Bouza Department

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Bouza Department location in the region
Bouza Department location in the region
CountryFlag of Niger.svg Niger
RegionTahoua Region
 • Total3,777 km2 (1,458 sq mi)
 • Total386,093
Time zoneUTC+1 (GMT 1)

Bouza is a department of the Tahoua Region in Niger. Its capital lies at the city of Bouza, and also includes the town of Déoulé. As of 2011, the department had a total population of 386,093 people.[1]

Culture and situation[edit]

Bouza Department is in a largely Hausa-speaking area, which has become in the last century an area of marginal agriculture. There are also populations of Fula and Tuareg peoples who traditionally engage in nomadic and semi-nomadic animal husbandry: the Fula Woadabe with cattle and the Tuareg largely with camel. The major highway of the region, completed in the 1970s, bypassed Bouza to the west, heading south from Regional capitol Tahoua to the large southern city of Birni-N'Konni near the Nigerian border. The major (unpaved) road in the area -- RN16 runs through Bouza town from Madaoua to the south to Keita in the north, before reaching Tahoua in the northwest of the Region.[2]

Soil degradation, desertification, and poverty have meant that much of the young male population are involved in seasonal work outside the area, either in the south, Niamey, in other areas of West or North Africa. One side effect of this has left areas of Bouza Department vulnerable to HIV transmission. International Red Cross and Care International studies refer to one area of the department as the "Valley of the Widows", so high is the rate of young male mortality from HIV - AIDS.[3] Because of the poverty of the area, Bouza region was especially hard hit in the 2005 Niger food crisis,[4] and has been reported as a center of ongoing Cholera[5] and childhood malnutrition.[6] To slow desertification and soil degradation, Bouza department during the late 1960s through to the 1980s completed several successful forestry projects, some managed by U.S. Peace Corps Volunteers working in Niger's Waters and Forest Service (Eaux et Forets). The Majjia Valley field windbreak project was a success, the Yegalalan sand dune stabilization project led-to additional dune stabilization projects throughout the country, and currently one can see the fencing for savanna restoration project east of Bouza, near Karofane.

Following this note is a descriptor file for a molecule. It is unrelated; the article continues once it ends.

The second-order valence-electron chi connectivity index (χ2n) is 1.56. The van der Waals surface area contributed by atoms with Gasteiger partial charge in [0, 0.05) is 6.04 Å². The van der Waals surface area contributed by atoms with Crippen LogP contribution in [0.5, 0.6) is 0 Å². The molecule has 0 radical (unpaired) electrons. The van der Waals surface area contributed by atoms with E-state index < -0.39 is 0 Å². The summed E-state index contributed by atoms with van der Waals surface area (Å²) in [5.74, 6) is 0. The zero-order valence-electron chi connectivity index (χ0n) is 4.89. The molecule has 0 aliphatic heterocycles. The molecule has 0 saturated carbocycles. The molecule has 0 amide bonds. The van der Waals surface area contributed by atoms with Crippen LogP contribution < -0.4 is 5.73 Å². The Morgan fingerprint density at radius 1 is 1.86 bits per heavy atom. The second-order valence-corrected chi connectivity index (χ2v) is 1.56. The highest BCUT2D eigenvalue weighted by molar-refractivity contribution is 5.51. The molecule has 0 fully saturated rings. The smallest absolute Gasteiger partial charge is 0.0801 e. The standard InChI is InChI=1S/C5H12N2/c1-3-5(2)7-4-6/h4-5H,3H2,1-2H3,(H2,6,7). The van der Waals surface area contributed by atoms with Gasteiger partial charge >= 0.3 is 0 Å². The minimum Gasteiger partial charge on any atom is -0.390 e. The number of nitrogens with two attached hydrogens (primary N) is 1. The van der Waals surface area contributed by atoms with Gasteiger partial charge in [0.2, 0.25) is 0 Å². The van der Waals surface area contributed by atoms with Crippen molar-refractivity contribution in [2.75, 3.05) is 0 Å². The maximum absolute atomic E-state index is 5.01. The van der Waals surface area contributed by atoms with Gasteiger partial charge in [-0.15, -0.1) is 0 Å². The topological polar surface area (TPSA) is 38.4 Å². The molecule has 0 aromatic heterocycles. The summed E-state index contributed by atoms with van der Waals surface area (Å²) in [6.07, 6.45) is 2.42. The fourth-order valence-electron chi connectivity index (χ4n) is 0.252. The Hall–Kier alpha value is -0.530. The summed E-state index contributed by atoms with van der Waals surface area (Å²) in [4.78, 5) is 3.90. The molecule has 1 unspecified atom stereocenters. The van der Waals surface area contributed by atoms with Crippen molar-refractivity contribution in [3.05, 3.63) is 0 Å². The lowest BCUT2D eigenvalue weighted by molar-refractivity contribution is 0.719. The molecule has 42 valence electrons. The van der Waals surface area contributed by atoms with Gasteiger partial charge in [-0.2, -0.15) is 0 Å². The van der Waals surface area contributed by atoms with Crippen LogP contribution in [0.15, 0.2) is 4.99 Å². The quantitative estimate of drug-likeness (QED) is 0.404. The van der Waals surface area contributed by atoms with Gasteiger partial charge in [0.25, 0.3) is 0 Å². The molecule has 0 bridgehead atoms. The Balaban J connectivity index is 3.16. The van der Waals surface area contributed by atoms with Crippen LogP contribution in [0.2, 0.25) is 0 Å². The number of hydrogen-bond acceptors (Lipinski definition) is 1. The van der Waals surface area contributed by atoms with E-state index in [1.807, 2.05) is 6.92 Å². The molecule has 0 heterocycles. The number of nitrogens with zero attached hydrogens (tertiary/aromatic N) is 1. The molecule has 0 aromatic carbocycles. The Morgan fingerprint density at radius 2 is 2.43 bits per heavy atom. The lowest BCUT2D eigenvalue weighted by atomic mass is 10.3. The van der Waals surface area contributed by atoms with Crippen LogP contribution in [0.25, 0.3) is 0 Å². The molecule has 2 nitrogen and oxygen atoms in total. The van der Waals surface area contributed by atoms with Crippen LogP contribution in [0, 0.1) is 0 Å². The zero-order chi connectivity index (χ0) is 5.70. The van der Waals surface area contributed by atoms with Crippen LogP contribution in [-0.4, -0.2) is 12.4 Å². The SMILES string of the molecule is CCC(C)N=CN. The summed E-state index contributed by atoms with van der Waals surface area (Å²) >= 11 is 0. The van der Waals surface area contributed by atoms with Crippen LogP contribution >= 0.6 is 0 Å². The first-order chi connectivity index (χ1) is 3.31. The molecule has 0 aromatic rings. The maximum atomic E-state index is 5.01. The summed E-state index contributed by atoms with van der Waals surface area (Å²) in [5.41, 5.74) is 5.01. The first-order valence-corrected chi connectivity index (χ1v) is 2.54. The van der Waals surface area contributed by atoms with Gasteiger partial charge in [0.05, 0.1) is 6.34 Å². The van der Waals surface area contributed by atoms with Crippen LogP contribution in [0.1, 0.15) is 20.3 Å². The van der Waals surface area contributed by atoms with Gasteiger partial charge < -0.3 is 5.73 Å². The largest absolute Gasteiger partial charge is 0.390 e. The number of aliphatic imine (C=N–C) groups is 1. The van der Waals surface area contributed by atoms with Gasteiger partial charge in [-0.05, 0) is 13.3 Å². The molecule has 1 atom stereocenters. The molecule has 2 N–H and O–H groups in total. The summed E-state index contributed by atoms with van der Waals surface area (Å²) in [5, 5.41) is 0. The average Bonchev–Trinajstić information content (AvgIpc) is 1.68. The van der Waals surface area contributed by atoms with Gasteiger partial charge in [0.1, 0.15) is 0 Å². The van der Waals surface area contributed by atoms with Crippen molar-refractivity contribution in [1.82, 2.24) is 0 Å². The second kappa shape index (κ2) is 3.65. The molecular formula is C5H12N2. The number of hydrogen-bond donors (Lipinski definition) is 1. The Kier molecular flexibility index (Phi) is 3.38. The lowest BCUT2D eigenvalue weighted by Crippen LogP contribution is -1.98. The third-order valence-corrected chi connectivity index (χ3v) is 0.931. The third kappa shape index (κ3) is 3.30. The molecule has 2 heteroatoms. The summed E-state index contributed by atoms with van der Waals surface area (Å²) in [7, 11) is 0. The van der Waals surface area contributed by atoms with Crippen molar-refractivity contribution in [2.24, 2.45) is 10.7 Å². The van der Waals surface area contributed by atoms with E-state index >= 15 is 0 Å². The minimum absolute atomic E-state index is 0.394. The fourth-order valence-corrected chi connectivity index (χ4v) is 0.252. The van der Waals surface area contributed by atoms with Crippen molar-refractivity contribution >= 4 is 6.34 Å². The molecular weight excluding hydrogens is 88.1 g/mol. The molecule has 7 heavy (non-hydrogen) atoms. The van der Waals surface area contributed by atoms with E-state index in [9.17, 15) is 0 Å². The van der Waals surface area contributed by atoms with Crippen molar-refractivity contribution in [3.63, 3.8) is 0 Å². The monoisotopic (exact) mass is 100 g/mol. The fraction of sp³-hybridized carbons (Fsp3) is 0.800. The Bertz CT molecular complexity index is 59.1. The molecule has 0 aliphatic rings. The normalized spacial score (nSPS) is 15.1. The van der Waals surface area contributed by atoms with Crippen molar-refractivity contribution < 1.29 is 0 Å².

1. ^ "Annuaires_Statistiques" (PDF). Institut National de la Statistique du Niger. Retrieved 2 May 2013.
  2. ^ Projet d’aménagement des routes Tibiri-Dakoro et Madaoua-Bouza-Tahoua[permanent dead link]. Banque Ouest-Africaine de Développement (BOAD) / République du Niger. OCIN Aprasial of funding, 2006.
  3. ^ HIV/AIDS and Poverty: CARE International Mata Masu Dubara (Women on the Move): Microcredit and Health Education for HIV/AIDS -Affected Women in Niger Archived July 20, 2007, at the Wayback Machine, INTERNATIONAL SERVICE PROGRAM, funded by the Zonta International Foundation,2004-2006 PROJECTS.
  4. ^ WHO Emergency Health Program for the Food crises in Niger Situation Report # 2 Archived November 6, 2006, at the Wayback Machine. 15–22 August 2005
  5. ^ WHO $ 1.3 million appeal to help meet Niger's health needs, World Health Organization, 10 Aug 2005
  6. ^ Niger: International Activity Report, 2007 Archived August 17, 2009, at the Wayback Machine December 13, 2007, Médecins Sans Frontières

Coordinates: 14°25′N 6°02′E / 14.417°N 6.033°E / 14.417; 6.033